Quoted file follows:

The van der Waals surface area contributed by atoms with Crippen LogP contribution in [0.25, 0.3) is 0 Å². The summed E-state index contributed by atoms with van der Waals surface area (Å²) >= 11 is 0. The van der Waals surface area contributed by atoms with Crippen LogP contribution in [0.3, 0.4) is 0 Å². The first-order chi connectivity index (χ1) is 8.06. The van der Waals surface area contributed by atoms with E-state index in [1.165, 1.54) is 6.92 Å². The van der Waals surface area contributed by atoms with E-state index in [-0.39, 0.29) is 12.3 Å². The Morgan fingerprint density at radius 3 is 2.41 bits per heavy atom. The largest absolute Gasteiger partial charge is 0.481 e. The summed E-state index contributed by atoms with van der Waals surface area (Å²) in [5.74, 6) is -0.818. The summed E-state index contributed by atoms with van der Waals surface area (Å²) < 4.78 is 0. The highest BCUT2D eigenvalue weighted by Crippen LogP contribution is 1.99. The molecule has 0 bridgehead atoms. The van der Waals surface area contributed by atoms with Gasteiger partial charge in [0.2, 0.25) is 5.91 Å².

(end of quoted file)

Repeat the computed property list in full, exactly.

The van der Waals surface area contributed by atoms with Crippen LogP contribution in [0.25, 0.3) is 0 Å². The summed E-state index contributed by atoms with van der Waals surface area (Å²) >= 11 is 0. The van der Waals surface area contributed by atoms with Crippen LogP contribution in [0.3, 0.4) is 0 Å². The first-order chi connectivity index (χ1) is 8.06. The van der Waals surface area contributed by atoms with E-state index in [1.165, 1.54) is 6.92 Å². The van der Waals surface area contributed by atoms with E-state index in [-0.39, 0.29) is 12.3 Å². The Morgan fingerprint density at radius 3 is 2.41 bits per heavy atom. The largest absolute Gasteiger partial charge is 0.481 e. The summed E-state index contributed by atoms with van der Waals surface area (Å²) in [5.74, 6) is -0.818. The summed E-state index contributed by atoms with van der Waals surface area (Å²) < 4.78 is 0. The highest BCUT2D eigenvalue weighted by Crippen LogP contribution is 1.99. The molecule has 0 bridgehead atoms. The van der Waals surface area contributed by atoms with Gasteiger partial charge in [0.2, 0.25) is 5.91 Å².